The above are three links from Alliance Defending Freedom describing churches they are or have represented against attempts by individuals or the state to limit the freedoms of churches.
I’m not an attorney, so I can’t speak to the details of the case of the Hawaii churches that are being sued for failing to pay the appropriate amount of rent for use of public school facilities. It seems, however, that the rent paid was in agreement with the Department of Education, so I’m not sure what the beef is. Also, the churches have contributed many thousands of dollars to the schools for upgrades, so why this wouldn’t be considered is beyond me. Hopefully, the courts will recognize that, if the Department of Education says you’re only required to pay this much rent, then you’re only required to pay this much rent. If the plaintiffs are upset about how much rent the churches are paying, perhaps they should sue the Department of Education.
In the Massachusetts case, the state attempted to identify churches as “public accommodations because churches are (surprise!) open to the public and (equally surprising!) sometimes have activities that are open to the public (like, say, Sunday worship services!). As such, the state tried to force churches to follow their guidelines on allowing men to use female facilities and vice-verse. Happily, the state backtracked when the ADF got involved. But, it’s disturbing that a state would attempt this foolishness, and one wonders if it’s the last time Massachusetts attempts to impose itself on their churches.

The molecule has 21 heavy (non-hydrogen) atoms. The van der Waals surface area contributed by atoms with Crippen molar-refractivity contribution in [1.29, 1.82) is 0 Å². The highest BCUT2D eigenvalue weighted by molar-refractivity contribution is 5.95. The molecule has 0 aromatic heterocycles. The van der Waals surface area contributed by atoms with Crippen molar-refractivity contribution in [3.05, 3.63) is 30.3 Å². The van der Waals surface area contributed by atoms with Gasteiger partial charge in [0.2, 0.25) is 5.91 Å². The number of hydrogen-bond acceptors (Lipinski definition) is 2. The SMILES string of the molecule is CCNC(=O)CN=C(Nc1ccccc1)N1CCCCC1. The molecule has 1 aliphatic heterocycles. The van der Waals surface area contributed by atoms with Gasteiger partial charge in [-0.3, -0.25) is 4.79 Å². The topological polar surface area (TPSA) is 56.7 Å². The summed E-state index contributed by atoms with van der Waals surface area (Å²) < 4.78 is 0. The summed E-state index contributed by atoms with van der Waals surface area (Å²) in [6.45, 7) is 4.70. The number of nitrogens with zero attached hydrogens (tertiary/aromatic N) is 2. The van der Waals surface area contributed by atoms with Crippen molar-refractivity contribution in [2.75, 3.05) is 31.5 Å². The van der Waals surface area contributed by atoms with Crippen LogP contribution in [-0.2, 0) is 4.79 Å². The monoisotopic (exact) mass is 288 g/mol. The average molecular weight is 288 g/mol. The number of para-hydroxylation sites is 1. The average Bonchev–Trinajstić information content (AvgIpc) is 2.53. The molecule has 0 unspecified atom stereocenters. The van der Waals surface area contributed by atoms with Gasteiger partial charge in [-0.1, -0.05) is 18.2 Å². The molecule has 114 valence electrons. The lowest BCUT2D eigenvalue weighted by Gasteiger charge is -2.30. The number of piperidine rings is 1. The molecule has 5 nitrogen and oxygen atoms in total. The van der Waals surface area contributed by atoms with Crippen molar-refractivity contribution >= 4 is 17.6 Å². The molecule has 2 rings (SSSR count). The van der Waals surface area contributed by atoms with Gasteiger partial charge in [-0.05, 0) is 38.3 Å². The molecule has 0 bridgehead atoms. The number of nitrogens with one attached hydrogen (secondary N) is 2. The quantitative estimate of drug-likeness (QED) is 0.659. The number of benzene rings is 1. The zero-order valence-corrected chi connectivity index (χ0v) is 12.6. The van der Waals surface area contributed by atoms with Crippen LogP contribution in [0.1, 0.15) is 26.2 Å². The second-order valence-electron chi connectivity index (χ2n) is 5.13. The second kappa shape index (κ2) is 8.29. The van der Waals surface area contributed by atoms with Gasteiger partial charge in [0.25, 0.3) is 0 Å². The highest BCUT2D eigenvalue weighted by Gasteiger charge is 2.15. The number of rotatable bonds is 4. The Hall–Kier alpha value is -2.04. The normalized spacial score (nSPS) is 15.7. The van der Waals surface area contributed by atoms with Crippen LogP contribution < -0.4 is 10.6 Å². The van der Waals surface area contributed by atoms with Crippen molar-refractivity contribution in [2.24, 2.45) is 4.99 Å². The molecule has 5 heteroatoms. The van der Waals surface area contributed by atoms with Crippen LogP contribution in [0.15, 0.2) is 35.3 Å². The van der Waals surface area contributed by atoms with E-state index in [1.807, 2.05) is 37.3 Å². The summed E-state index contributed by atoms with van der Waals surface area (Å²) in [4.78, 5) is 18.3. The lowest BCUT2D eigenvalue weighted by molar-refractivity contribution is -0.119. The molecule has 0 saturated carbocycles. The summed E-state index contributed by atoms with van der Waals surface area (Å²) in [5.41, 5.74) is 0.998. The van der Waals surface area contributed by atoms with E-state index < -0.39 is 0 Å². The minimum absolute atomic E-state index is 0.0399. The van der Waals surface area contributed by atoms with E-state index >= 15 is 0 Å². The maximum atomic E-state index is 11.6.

The Iowa case is even more disturbing because, not only did the state identify churches as public accommodations and hold them accountable to state policy on discrimination against homosexuals and transgendered persons but, as public accommodations, the churches are instructed that they are limited in what they can preach from the pulpit! The case in Iowa is more disconcerting, as well, because even though the state changed the wording of the guidelines to recognized that churches are “generally exempt” from the guidelines, the state failed to fully recognize the freedom of the churches to preach and live according to their faith. As such, the ADF case against the state of Iowa has not been closed. The ADF wants language that is not vague, but clearly defends the rights of churches and all places of worship to preach, teach, and live their faith without the state trying to tell them what they’re all owed to preach, teach, and live.
Justice Samuel Alito recently gave the commencement address to the graduating class of 2017 at St. Charles Borromeo Seminary in Philadelphia. Justice Alito focused on the fight to preserve religious liberty and attacks on religious liberty, saying, “There is cause for concern at the present time,” that religious liberty is imperiled. These cases and other prove Alito’s point.
Be Christ for all. Bring Christ to all. See Christ in all.